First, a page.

What Is The Best Way To Learn Fingerstyle Guitar?

Whether you consider yourself as a more systematic or intuitive person there is a safe option that in my experience is the best way to learn a fingerstyle guitar and it has three pillars:


1. movement

2. Context

3. Implementing

This way of seeing learning process is open-minded even if you are an acoustic, classical or electric guitarist because the principles of moving your fingers and learning a part in any given piece are the same as any life skill.

Do not get discouraged if It feels unattainable at first because fingerstyle is all about muscle memory so if you follow what I wrote below you are going to make it while enjoying the process and the results.

Movement- Master the fingerpicking

This is the stage where you acquire the basic physical skill of moving your fingers and getting accustomed to the position of strings.

If you are already playing the guitar or you are just starting out, at this stage, you become a friend of the fine motor skills of the fingerpicking.

It may seem strange to you at first like most of my students, and you can find yourself straining certain
parts of your brain that previously didn’t bother them to stay dormant, but I assure you that your improvement graph will skyrocket at this initial stage.

I would like to point out that the older you are, the more you will need to invest in acquiring this motor skill.

Why is it?

What I discovered is that this elder student who is already having his unique skills well implemented, find the process of acquiring a new intelligence- playing guitar and the development of new fine motor skills of each finger, takes more time than a student.

This is not scientific proof but rather my observation after a lot of guitar students and years of teaching.

( By the way, it is known, especially as you get older, that it is beneficial to the quality of life and our brain to acquire new abilities and less of the same kind of intelligence).

Playing in context- Start Making Some Music!

Now it’s time for you to apply your mechanical ability in the musical context.
I suggest you choose easy and short songs and/or fingerstyle guitar arrangements.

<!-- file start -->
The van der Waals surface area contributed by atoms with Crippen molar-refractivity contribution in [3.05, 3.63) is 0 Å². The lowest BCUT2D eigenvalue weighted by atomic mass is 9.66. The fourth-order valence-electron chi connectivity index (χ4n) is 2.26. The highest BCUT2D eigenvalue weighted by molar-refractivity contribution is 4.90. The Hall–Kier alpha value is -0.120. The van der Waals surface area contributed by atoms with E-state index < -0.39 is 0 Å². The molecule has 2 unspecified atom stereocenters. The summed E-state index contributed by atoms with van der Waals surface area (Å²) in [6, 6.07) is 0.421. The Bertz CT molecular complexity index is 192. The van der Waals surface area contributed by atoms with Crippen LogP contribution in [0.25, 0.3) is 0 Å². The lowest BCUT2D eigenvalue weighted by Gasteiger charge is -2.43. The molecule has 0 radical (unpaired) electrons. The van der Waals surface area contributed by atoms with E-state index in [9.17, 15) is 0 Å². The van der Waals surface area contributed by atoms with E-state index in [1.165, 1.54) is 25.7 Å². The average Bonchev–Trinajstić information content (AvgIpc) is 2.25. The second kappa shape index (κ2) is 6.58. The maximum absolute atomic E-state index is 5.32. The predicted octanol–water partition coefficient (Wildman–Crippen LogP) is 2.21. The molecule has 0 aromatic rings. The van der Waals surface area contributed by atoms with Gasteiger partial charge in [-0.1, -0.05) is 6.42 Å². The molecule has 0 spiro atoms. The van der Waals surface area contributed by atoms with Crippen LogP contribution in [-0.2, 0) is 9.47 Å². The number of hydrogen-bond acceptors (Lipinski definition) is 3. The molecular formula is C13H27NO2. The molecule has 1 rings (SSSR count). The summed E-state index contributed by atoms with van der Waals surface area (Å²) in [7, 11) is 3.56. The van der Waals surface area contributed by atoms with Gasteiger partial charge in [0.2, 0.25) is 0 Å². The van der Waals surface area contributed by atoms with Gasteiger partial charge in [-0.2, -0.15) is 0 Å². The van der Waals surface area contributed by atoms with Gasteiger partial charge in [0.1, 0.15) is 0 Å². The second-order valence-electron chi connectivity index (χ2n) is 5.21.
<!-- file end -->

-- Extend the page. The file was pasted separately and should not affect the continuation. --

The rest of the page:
Songs like ‘Blackbird,’ ‘Shape of My Heart,’ ‘Everybody Hurts,’ ‘Dust In The Wind,’ ‘Tenerife Sea’ and more.

Practicing them will help you put the foundation of a proper technique and strong rhythmic sense.

In most musical pieces, whether it’s accompaniment of chords or more advanced fingerstyle guitar arrangement, you’ll need to alternate between different types of fingerpicking patterns because each piece of music,
like life itself, is not a straight line but curved.

( Otherwise, the music would be monotonous, boring and lacks the driving force of change, development, tension, and relaxation, on the musical timeline.)

Implementing- the longest way round is the shortest way home.

To assimilate a sequence of techniques, we must at this stage identify the “weak points.”
that exist in almost every piece we learn.

These are the same places that are more challenging to us, for example, a change point between two fingerpicking patterns, meter changes, changing the musical texture, coordination with what you do with your fretting hand, etc.

How should you refine those technically challenging music parts?

So to save frustration and time, isolate these parts and “iron this wrinkle until it disappears.”
by playing only those segments in their context, about a second or a bar before and a second or a bar after where they appear.

Working on a challenging guitar part only is more effective than playing the whole piece, reaching the same point and making a mistake again while what goes through your mind is:

“Am I going to go through it this time successfully?”.

1+1 little guitar practice tips that will make a big difference for you:


The best way to make the fastest progress is to practice SLOWLY with full attention on each finger and playing rhythmically.

It may not sound logical to you at first but it’s the right way, and this is what you’ll discover once you are on the path.


During your practice routine, and you should have one, spend 20% of your time on the mechanism- learning new fingerpicking patterns and the rest of the time on the technique.

When you get into this habit, you’ll skyrocket your fingerstyle playing.

I hope you found this valuable and that you’ll base your fingerpicking journey on those three principles as for my years of experience are the best way to learn fingerstyle guitar.

Feel free to comment or ask any guitar related question.

Keep Playing. Enjoy Life.